PHILIPSON, DAVID (1862–1949), U.S. Reform rabbi. Philipson was born in Wabash, Indiana, and received his early education in Columbus, Ohio. Entering Hebrew Union College, Cincinnati, in 1875, he was one of the first group of rabbis who received their ordination in 1883. After serving as rabbi of Har Sinai Congregation, Baltimore, from 1884 to 1888, Philip-son returned to Cincinnati to become rabbi of the B'nai Israel Congregation in 1888, remaining there for the rest of his life. He became the leader and the embodiment of Classical Reform Judaism, believing in the Jewish mission and universalism. Philipson participated in the conference which drew up the Pittsburgh Platform (1885); he was a founder of the Central Conference of American Rabbis, serving as president in 1907–09; and he was an influential figure in – but never president of – Hebrew Union College, where he taught for many years, and in the Union of American Hebrew Congregations. He chaired the joint ccar-huc Commission on Jewish Education for 39 years (1903–43), which published widely used resource material and textbooks for the Reform movement. Not a profound thinker, Philipson was productive in the literary field. His most important work was The Reform Movement in Judaism (2nd ed. 1931; repr. 1967). He also wrote The Jew in English Fiction (5th ed. 1927) and edited The Letters of Rebecca Gratz (1929). He was a member of the board of translators of the Jewish Publication Society for the translation of the Holy Scriptures (1916), an editor of Selected Writings of Isaac M. Wise (1900), and translator of Reminiscences of Isaac M. Wise (1901, 1945). An autobiography, My Life as an American Jew, appeared in 1942, and a volume of occasional writings, Centenary Papers, in 1919. My Life as an American Jew gave voice to the double-edged nature of American Judaism, Philipson was not just a Jew, but an American Jew. There was something uniquely American about his Judaism. Philipson verbalized and gave a universal dimension to the optimism of the prospering Midwest Jews among whom he lived and, surviving most of its exponents, came to be regarded as a representative spokesman of "classic" Reform Judaism.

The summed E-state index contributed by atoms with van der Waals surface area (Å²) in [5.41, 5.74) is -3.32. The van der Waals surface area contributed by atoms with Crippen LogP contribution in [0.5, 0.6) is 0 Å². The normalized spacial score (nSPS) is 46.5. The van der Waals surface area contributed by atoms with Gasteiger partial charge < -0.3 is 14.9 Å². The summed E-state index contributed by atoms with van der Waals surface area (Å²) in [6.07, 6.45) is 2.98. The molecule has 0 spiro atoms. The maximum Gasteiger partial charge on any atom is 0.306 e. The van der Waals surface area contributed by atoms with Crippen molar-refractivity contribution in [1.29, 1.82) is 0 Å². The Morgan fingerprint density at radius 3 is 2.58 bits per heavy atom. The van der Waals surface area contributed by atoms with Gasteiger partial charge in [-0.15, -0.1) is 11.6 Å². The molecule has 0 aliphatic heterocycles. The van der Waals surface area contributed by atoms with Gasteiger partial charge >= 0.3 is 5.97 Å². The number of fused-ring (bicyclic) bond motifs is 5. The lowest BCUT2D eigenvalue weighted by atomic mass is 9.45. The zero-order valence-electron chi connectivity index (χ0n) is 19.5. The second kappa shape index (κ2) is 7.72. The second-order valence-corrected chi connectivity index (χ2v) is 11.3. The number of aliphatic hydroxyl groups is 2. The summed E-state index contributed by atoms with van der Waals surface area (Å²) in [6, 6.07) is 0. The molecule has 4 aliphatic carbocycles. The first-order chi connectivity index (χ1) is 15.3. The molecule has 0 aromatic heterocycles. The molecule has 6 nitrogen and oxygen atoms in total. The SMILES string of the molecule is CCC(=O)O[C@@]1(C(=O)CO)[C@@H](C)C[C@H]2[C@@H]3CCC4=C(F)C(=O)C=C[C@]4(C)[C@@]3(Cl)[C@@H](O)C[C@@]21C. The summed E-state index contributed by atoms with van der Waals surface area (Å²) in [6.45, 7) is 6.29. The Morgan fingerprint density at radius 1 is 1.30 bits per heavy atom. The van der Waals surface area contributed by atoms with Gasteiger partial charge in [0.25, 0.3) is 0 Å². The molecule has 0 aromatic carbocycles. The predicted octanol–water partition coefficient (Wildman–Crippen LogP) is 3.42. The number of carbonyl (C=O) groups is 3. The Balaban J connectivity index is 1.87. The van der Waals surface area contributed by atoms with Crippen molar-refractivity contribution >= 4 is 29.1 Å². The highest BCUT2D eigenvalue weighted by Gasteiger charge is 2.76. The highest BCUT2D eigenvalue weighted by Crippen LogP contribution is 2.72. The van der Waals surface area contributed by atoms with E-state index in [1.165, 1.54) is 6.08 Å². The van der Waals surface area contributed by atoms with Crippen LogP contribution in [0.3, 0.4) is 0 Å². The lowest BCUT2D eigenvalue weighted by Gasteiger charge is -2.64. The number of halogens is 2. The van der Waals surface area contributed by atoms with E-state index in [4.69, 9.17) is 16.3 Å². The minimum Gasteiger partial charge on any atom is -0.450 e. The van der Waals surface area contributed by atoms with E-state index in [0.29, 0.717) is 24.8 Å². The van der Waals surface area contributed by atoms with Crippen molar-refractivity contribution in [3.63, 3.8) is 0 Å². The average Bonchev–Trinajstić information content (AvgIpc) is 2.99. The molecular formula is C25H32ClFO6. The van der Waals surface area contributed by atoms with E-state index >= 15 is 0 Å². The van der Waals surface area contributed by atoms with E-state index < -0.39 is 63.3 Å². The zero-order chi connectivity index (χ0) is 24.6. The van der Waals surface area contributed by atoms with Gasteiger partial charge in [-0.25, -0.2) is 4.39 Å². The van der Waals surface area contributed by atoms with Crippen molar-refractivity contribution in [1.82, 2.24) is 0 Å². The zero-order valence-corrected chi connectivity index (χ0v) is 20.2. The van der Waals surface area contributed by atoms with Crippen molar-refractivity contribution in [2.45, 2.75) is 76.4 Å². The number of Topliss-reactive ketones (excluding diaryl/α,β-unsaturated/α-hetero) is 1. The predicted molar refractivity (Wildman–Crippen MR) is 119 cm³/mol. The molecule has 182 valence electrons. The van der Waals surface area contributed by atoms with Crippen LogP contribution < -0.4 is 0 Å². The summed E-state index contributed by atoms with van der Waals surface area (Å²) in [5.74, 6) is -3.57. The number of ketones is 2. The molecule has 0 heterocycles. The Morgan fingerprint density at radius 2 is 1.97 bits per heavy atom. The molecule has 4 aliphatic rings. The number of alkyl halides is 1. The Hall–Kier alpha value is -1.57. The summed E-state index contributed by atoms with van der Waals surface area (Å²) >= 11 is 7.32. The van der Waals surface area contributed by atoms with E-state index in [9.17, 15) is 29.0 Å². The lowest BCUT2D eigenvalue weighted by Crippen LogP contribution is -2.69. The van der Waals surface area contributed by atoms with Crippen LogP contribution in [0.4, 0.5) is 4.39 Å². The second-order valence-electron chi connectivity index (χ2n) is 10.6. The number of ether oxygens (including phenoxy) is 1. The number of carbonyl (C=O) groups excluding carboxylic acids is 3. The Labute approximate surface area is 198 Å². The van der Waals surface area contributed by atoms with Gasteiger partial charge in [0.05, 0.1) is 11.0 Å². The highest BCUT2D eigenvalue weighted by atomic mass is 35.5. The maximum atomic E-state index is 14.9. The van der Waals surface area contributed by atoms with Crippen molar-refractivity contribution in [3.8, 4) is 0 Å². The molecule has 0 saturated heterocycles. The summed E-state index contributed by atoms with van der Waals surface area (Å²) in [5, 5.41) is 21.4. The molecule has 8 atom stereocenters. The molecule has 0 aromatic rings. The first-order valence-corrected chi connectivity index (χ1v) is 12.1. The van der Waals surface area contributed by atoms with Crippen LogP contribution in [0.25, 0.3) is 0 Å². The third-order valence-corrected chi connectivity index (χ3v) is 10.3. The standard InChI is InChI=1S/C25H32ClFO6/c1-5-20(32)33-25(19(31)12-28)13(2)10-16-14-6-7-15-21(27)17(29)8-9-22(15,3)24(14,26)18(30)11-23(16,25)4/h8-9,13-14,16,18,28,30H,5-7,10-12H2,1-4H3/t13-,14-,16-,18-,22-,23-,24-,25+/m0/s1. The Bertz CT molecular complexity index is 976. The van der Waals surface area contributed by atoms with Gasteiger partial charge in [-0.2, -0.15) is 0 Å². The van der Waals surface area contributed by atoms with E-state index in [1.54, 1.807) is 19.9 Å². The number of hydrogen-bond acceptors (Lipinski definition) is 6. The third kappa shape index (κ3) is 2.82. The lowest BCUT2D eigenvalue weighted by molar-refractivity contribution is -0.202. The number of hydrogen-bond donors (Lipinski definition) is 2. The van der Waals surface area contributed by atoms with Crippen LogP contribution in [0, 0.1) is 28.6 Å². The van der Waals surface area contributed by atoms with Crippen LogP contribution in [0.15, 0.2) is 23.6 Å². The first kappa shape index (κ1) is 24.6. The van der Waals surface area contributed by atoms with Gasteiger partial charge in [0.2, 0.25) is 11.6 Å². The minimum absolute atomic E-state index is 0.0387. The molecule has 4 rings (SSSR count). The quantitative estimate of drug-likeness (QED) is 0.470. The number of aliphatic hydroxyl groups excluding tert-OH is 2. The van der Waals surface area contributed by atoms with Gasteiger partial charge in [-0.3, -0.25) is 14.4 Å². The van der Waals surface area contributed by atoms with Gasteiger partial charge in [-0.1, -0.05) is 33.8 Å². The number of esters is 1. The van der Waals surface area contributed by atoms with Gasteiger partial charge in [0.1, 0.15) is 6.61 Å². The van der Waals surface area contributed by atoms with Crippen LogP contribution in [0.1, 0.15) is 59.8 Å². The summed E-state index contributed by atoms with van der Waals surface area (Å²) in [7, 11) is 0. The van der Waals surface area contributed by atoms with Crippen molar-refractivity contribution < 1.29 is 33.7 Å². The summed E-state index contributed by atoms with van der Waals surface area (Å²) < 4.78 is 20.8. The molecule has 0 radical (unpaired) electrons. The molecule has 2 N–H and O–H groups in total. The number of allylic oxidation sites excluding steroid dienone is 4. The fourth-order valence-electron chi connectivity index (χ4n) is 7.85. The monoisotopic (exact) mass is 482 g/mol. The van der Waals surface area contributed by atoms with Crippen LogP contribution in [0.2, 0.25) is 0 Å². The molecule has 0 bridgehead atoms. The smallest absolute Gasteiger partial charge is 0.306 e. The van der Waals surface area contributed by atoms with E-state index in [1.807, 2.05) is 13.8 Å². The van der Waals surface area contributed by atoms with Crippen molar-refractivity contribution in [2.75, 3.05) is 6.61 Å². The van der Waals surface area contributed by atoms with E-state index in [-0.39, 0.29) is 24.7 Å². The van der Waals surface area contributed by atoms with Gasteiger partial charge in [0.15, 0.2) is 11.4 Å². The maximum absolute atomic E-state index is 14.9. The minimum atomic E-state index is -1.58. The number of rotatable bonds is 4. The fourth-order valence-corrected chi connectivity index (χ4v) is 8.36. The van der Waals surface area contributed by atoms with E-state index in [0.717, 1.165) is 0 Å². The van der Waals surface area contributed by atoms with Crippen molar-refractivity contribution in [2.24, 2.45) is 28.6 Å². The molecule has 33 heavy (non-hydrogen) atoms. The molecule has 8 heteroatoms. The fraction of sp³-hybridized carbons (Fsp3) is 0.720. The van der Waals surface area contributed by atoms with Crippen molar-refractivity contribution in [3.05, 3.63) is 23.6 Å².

D. Philipson, Reform Movement in Judaism (1967), introd. by S. Freehof.
[Sefton D. Temkin]